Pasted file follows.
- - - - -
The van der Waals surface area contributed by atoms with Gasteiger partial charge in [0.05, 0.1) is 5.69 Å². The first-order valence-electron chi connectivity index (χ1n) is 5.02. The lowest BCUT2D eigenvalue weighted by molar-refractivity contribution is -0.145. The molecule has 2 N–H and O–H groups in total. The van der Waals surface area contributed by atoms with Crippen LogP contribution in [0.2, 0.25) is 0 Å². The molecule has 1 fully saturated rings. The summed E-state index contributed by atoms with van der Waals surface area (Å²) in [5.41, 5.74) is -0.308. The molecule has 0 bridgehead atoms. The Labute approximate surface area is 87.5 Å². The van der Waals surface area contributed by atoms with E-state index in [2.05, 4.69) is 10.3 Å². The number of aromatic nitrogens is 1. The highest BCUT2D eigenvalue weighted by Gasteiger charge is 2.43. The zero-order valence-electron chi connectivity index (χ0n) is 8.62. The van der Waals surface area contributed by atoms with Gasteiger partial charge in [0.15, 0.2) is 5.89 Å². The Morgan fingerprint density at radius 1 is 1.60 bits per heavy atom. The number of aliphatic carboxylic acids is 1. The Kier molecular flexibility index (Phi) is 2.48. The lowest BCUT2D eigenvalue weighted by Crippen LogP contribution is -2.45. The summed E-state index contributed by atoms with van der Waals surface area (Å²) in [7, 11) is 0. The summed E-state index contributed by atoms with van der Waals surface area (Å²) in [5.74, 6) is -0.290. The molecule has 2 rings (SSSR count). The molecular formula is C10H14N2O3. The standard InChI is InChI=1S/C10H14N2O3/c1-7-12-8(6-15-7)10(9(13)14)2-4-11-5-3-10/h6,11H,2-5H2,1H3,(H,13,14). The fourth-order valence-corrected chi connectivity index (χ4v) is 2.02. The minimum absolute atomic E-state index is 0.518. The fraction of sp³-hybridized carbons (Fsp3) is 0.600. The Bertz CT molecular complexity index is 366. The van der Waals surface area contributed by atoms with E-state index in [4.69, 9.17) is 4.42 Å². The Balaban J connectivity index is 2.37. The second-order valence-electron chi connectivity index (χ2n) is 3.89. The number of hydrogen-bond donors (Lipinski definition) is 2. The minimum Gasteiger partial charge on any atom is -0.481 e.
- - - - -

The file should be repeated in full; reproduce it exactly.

The van der Waals surface area contributed by atoms with Gasteiger partial charge in [0.05, 0.1) is 5.69 Å². The first-order valence-electron chi connectivity index (χ1n) is 5.02. The lowest BCUT2D eigenvalue weighted by molar-refractivity contribution is -0.145. The molecule has 2 N–H and O–H groups in total. The van der Waals surface area contributed by atoms with Crippen LogP contribution in [0.2, 0.25) is 0 Å². The molecule has 1 fully saturated rings. The summed E-state index contributed by atoms with van der Waals surface area (Å²) in [5.41, 5.74) is -0.308. The molecule has 0 bridgehead atoms. The Labute approximate surface area is 87.5 Å². The van der Waals surface area contributed by atoms with E-state index in [2.05, 4.69) is 10.3 Å². The number of aromatic nitrogens is 1. The highest BCUT2D eigenvalue weighted by Gasteiger charge is 2.43. The zero-order valence-electron chi connectivity index (χ0n) is 8.62. The van der Waals surface area contributed by atoms with Gasteiger partial charge in [0.15, 0.2) is 5.89 Å². The Morgan fingerprint density at radius 1 is 1.60 bits per heavy atom. The number of aliphatic carboxylic acids is 1. The Kier molecular flexibility index (Phi) is 2.48. The lowest BCUT2D eigenvalue weighted by Crippen LogP contribution is -2.45. The summed E-state index contributed by atoms with van der Waals surface area (Å²) in [7, 11) is 0. The summed E-state index contributed by atoms with van der Waals surface area (Å²) in [5.74, 6) is -0.290. The molecule has 2 rings (SSSR count). The molecular formula is C10H14N2O3. The standard InChI is InChI=1S/C10H14N2O3/c1-7-12-8(6-15-7)10(9(13)14)2-4-11-5-3-10/h6,11H,2-5H2,1H3,(H,13,14). The fourth-order valence-corrected chi connectivity index (χ4v) is 2.02. The minimum absolute atomic E-state index is 0.518. The fraction of sp³-hybridized carbons (Fsp3) is 0.600. The Bertz CT molecular complexity index is 366. The van der Waals surface area contributed by atoms with E-state index in [4.69, 9.17) is 4.42 Å². The Balaban J connectivity index is 2.37. The second-order valence-electron chi connectivity index (χ2n) is 3.89. The number of hydrogen-bond donors (Lipinski definition) is 2. The minimum Gasteiger partial charge on any atom is -0.481 e.